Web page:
About this book
LESLIE L. IVERSEN The present series of volumes is well timed, as the impact of molecular genetics on pharmacology has been profound, and a comprehensive review of the rapid advances of the past decade is much needed. Since the pioneering work of Dale, Ariens, and others in the early years of this century, much of pharmacology has been founded on the concept of receptors. To begin with, the receptor was conceived of as a "black box," which recognized and transduced the biological effects of neurotransmit ters, hormones, or other biological messengers-and which could also represent a target for man-made drugs. It is only in the last two decades that "molecular pharmacology" has blossomed, first with the advent of radioligand binding techniques and second messenger studies which greatly facilitated the biochemical study of drug-receptor interactions, and latterly with increasing knowledge of the molecular architecture of the receptor proteins themselves. This started with the traditional biochemical approach of isolating and purifying the receptor molecules. This proved to be a task of immense technical difficulty because of the low density of receptors in most biological source tissues, although there were some notable successes, e. g. , the purification of the nicotinic acetylcholine receptor from the electric organ of Torpedo. It was the ap plication of molecular genetics technology during the 1980s, however, which really accelerated progress in this field.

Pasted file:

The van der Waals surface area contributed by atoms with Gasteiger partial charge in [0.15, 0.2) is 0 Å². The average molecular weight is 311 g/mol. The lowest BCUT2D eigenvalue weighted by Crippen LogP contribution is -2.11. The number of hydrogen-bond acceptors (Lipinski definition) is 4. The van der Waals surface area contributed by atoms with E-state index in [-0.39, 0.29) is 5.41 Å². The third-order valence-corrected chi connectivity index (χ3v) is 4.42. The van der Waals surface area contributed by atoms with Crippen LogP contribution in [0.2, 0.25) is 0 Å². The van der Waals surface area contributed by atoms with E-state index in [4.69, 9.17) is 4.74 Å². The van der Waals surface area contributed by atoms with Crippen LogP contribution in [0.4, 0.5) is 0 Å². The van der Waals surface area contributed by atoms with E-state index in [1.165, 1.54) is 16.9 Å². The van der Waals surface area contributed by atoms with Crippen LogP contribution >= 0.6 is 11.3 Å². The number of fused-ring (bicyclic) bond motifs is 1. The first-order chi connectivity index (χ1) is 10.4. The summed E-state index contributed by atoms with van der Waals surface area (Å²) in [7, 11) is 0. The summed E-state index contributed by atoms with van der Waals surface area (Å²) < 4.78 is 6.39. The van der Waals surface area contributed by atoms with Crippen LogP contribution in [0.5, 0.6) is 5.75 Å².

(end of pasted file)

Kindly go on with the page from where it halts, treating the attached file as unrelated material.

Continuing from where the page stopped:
biology dopamine genetics molecular biology pharmacology protein research tissue